"Electrification is poised to impact every industry."


Again, simulation provides the means to study all these complex problems and arrive at true innovations. For instance, Seattle-based startup company Zunum Aero was founded to develop an electrically propelled aircraft to connect minor airports using short-haul flights. Simulation enabled Zunum engineers to quickly understand how low-pressure fans, faulttolerant electric motors and electric controllers work together as a system under real-world conditions.

As electrification proliferates, the global energy generation industry is also being reinvented. The emergence of distributed power generation through variable and renewable energy sources has introduced a new set of challenges in power generation and distribution.

The proliferation of “microgrids” is a chance for engineers to design extremely innovative new systems for local electricity generation from renewable resources, as well as refine the current technologies for storing and distributing this electric energy. One of the central engineering challenges is optimizing the entire power generation and distribution system, including its physical surroundings — because each system’s efficiency depends on the specific weather and geographic conditions around it. In addition to rethinking power generation and distribution grids, there is also a need to modify and optimize components and systems such as wind turbines, turbine blades, converters and generators — as well as downstream equipment such as heat pumps, appliances and industrial machines.

The article “Preserving the Life of Solar Power Inverters,” a web exclusive, describes how researchers at the University of Pittsburgh are proving the value of simulation to address the engineering challenges related to localized power generation. They leverage capabilities in ANSYS Twin Builder to study temperature dynamics in solar arrays that occur as environmental conditions change, and how these affect the array’s energy outputs. Their goal is to ensure that the product system can maintain consistent performance in the face of inevitable environmental changes.

While often overlooked, industrial systems and machines are an enormous source of worldwide power demand. It has been estimated that industrial electric machines, such as pumps, consume over 40 percent of the global electricity produced today. The designs of these products, established for decades in most cases, are the targets for innovation and improvement. Engineers are coming up with new motor designs, electric drives, power electronics, electromechanical drives, cooling systems, user interfaces and embedded software controls that optimize not only these individual components, but the power consumption and energy efficiency of the entire machine.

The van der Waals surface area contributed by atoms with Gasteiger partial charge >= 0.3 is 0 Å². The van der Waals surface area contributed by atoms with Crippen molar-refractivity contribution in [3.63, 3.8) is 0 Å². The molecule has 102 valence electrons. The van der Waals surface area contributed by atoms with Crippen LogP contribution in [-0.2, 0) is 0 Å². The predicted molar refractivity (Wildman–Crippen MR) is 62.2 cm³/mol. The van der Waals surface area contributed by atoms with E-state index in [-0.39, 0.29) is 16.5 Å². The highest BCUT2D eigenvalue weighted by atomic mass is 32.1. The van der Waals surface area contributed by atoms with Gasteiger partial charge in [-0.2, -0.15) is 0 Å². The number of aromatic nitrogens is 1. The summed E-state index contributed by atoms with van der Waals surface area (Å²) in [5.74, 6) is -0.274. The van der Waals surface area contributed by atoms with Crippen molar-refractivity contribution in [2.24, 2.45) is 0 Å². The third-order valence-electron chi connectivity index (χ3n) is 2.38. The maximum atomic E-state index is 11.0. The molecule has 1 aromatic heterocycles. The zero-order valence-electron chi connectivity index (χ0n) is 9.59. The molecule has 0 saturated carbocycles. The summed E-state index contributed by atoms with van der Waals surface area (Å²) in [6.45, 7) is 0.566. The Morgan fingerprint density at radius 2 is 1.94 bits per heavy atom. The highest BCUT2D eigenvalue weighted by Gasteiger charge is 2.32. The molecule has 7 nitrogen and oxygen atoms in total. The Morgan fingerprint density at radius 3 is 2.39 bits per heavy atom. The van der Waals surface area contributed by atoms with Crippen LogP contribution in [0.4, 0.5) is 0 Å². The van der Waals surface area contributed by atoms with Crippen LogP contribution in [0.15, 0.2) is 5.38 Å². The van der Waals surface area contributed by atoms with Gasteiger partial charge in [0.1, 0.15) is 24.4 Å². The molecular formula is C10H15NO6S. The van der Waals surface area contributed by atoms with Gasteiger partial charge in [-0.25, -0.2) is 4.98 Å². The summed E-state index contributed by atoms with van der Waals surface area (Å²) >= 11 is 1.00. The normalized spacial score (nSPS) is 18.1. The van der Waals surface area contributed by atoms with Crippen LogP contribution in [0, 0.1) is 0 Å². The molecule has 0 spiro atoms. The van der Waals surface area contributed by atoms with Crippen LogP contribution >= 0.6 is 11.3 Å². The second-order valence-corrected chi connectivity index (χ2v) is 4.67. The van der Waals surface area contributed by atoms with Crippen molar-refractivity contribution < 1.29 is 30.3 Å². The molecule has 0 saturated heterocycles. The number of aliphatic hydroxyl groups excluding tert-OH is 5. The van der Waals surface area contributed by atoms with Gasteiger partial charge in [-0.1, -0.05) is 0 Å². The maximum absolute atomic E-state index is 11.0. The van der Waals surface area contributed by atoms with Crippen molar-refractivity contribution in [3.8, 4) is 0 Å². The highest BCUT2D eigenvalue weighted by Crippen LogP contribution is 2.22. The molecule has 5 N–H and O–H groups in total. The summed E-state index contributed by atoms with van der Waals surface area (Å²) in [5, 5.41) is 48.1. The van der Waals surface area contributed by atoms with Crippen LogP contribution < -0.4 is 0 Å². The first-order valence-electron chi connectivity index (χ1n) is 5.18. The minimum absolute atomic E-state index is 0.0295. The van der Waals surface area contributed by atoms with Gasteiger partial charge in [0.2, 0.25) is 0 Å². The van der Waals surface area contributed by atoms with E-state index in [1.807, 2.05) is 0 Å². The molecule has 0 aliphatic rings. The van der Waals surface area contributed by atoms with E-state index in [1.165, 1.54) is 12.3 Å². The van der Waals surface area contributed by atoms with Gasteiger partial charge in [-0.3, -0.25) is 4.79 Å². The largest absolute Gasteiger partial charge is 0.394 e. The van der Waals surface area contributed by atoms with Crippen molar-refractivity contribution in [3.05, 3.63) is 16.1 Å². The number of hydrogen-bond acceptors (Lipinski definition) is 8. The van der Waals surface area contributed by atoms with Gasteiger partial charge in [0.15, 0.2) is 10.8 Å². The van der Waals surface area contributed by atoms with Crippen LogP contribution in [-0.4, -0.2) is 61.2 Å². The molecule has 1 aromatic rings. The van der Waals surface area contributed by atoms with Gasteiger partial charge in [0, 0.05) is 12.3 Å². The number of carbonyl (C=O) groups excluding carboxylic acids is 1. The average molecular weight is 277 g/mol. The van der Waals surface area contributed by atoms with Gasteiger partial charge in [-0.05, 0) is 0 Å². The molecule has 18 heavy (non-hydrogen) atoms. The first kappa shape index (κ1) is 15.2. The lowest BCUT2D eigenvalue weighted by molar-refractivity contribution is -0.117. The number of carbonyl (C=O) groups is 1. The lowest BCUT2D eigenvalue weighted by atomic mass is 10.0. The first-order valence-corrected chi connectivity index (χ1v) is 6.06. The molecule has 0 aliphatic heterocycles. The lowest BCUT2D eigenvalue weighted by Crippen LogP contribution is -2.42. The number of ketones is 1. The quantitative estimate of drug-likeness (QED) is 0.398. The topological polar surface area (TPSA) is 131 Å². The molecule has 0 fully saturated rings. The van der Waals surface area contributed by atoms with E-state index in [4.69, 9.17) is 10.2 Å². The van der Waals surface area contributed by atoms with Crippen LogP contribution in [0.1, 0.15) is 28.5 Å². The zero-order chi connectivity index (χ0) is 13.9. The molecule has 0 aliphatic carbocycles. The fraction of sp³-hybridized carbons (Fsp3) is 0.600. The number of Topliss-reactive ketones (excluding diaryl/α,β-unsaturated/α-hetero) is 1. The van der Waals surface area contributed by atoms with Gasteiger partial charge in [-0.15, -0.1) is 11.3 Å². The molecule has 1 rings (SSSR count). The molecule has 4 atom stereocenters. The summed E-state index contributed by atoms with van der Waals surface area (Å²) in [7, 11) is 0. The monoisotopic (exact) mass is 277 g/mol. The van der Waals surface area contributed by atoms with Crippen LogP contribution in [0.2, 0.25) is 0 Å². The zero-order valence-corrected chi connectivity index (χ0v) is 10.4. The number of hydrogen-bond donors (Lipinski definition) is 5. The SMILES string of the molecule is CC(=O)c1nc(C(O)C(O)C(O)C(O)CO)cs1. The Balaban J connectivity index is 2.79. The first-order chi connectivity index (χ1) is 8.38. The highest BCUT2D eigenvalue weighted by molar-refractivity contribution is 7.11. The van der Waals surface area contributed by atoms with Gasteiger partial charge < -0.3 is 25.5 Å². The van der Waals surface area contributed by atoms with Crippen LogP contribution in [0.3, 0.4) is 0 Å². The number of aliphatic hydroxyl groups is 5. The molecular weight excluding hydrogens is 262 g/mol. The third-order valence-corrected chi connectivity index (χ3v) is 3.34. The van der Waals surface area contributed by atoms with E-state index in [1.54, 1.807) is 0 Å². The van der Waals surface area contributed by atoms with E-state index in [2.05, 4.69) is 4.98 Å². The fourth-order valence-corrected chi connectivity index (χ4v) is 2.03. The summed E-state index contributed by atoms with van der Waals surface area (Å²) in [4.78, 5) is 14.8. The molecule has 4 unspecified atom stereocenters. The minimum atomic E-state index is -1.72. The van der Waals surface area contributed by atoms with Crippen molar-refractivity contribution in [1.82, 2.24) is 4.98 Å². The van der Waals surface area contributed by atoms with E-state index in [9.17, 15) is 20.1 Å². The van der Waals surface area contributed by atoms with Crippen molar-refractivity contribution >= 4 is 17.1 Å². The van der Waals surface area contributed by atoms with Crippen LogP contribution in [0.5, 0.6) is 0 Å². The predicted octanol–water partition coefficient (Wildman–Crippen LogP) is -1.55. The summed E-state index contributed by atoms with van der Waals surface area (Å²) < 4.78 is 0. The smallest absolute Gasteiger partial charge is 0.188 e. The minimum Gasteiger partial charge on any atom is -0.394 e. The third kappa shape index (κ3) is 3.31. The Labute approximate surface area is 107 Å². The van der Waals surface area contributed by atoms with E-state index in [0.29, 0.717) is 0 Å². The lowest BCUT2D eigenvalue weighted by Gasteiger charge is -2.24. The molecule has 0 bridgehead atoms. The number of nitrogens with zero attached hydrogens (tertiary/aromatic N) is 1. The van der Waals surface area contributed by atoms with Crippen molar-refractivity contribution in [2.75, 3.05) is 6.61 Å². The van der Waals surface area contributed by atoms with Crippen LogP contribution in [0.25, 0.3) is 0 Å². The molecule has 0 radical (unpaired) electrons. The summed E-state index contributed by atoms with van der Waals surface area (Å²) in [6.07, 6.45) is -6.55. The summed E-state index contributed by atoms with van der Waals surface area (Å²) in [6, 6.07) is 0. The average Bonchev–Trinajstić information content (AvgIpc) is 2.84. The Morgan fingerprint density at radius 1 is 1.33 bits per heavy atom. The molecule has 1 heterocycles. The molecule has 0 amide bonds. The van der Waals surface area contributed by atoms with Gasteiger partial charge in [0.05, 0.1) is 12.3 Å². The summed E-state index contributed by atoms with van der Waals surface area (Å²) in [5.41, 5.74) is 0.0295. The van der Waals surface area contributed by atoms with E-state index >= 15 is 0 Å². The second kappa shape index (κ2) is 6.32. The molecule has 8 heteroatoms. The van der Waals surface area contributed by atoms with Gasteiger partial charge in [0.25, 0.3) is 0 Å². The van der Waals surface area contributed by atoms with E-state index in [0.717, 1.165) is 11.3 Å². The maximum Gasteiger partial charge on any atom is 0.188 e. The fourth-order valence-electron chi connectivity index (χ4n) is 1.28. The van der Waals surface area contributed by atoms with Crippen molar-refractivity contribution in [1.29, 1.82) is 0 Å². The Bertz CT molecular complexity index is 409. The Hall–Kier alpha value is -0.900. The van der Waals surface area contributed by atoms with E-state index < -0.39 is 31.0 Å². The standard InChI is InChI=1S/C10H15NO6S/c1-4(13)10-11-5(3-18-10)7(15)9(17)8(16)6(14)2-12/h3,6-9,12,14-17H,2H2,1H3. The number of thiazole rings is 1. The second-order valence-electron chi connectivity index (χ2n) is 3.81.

Brazilian company WEG Energy is a leader in developing electrically powered wind turbines and generators for power plants. WEG engineers use ANSYS solutions to conduct structural, electromagnetic and thermal simulations of these product systems and their individual components. WEG is poised to revolutionize the global market for industrial machinery.

"Engineering simulation has proven that it can play an important role in securing a new energy future via electrification."


As electric functionality is added to traditional product designs and as new sources of power become feasible, engineers must solve diverse technical challenges. These include battery management, thermal management, noise reduction, the elimination of electromagnetic interference (EMI), ensuring electromagnetic compatibility (EMC), supporting structural integrity, and minimizing physical damage in real-world operating environments. Engineers must also work to improve performance, increase efficiency, reduce costs and improve safety as they create and investigate entirely new devices, materials and processes for electric machines and power electronics devices.

Given the breadth, depth and technical sophistication of the electrification-related engineering challenges that span so many industries, engineering simulation makes more sense than ever. Today, simulation solutions are available to address tough engineering problems in the five key areas associated with electrification: power electronics, electric machines, energy sources, electromechanical systems integration and control software.

simulation for power generation

Next generation of distributed power generation


ANSYS electrification simulation environment

ANSYS electrification simulation environment


To support our customers as they explore product electrification, ANSYS offers the flagship software solutions in mechanical, fluids and electromagnetic engineering disciplines needed to conduct multiphysics simulations, supported by capabilities for system-level simulation, functional safety analysis, and embedded software development and verification.

Because of the strength of ANSYS solutions, coupled with decades of experience and support for simulation-driven product development teams, it is not surprising that so many of the world’s leading engineering teams rely on simulation via ANSYS to fuel their electrification efforts.

As evidenced in this issue of ANSYS Advantage, engineering simulation has already proven that it can play an important role in securing a new energy future via electrification. We hope that the customer successes profiled here will inspire you to consider the possibilities of simulation for electrification in your own business.

Contributions made by Paolo Colombo, Global Industry Director, Aerospace & Defense, and Sandeep Sovani, Global Industry Director, Automotive, at ANSYS.


[1] Forbes, Renewable Energy Will Be Consistently Cheaper Than Fossil Fuels By 2020, Report Claims, 2020/#27d6d1eb4ff2, (12/12/2018)